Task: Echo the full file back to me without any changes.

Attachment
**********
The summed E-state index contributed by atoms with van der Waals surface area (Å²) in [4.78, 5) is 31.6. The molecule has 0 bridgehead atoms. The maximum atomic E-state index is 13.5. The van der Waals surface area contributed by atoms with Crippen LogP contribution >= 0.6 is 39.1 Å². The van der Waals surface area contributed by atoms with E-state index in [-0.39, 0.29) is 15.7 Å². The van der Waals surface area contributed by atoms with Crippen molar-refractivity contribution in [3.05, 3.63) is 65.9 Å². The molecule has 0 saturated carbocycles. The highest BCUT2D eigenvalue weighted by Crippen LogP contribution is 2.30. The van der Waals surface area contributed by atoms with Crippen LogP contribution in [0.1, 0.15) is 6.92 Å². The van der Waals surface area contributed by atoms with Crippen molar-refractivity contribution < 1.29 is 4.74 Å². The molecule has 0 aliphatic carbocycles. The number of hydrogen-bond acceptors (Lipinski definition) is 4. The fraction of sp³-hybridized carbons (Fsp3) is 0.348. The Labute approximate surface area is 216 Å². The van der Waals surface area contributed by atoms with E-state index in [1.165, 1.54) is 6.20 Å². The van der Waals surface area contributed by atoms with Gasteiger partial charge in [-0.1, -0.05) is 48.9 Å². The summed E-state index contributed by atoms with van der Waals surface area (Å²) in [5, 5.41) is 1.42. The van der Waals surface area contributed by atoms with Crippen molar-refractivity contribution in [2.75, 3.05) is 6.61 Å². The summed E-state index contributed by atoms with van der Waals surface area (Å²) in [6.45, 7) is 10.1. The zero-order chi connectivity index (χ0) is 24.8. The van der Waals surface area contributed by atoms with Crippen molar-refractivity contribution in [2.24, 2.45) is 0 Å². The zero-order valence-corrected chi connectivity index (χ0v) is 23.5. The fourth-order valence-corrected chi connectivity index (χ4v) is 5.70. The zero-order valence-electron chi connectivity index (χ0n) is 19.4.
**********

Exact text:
The summed E-state index contributed by atoms with van der Waals surface area (Å²) in [4.78, 5) is 31.6. The molecule has 0 bridgehead atoms. The maximum atomic E-state index is 13.5. The van der Waals surface area contributed by atoms with Crippen LogP contribution >= 0.6 is 39.1 Å². The van der Waals surface area contributed by atoms with E-state index in [-0.39, 0.29) is 15.7 Å². The van der Waals surface area contributed by atoms with Crippen molar-refractivity contribution in [3.05, 3.63) is 65.9 Å². The molecule has 0 saturated carbocycles. The highest BCUT2D eigenvalue weighted by Crippen LogP contribution is 2.30. The van der Waals surface area contributed by atoms with Crippen LogP contribution in [0.1, 0.15) is 6.92 Å². The van der Waals surface area contributed by atoms with Crippen molar-refractivity contribution < 1.29 is 4.74 Å². The molecule has 0 aliphatic carbocycles. The number of hydrogen-bond acceptors (Lipinski definition) is 4. The fraction of sp³-hybridized carbons (Fsp3) is 0.348. The Labute approximate surface area is 216 Å². The van der Waals surface area contributed by atoms with E-state index in [1.165, 1.54) is 6.20 Å². The van der Waals surface area contributed by atoms with Gasteiger partial charge in [-0.1, -0.05) is 48.9 Å². The summed E-state index contributed by atoms with van der Waals surface area (Å²) in [5, 5.41) is 1.42. The van der Waals surface area contributed by atoms with Crippen molar-refractivity contribution in [2.75, 3.05) is 6.61 Å². The summed E-state index contributed by atoms with van der Waals surface area (Å²) in [6.45, 7) is 10.1. The zero-order chi connectivity index (χ0) is 24.8. The van der Waals surface area contributed by atoms with Crippen molar-refractivity contribution in [2.24, 2.45) is 0 Å². The zero-order valence-corrected chi connectivity index (χ0v) is 23.5. The fourth-order valence-corrected chi connectivity index (χ4v) is 5.70. The zero-order valence-electron chi connectivity index (χ0n) is 19.4.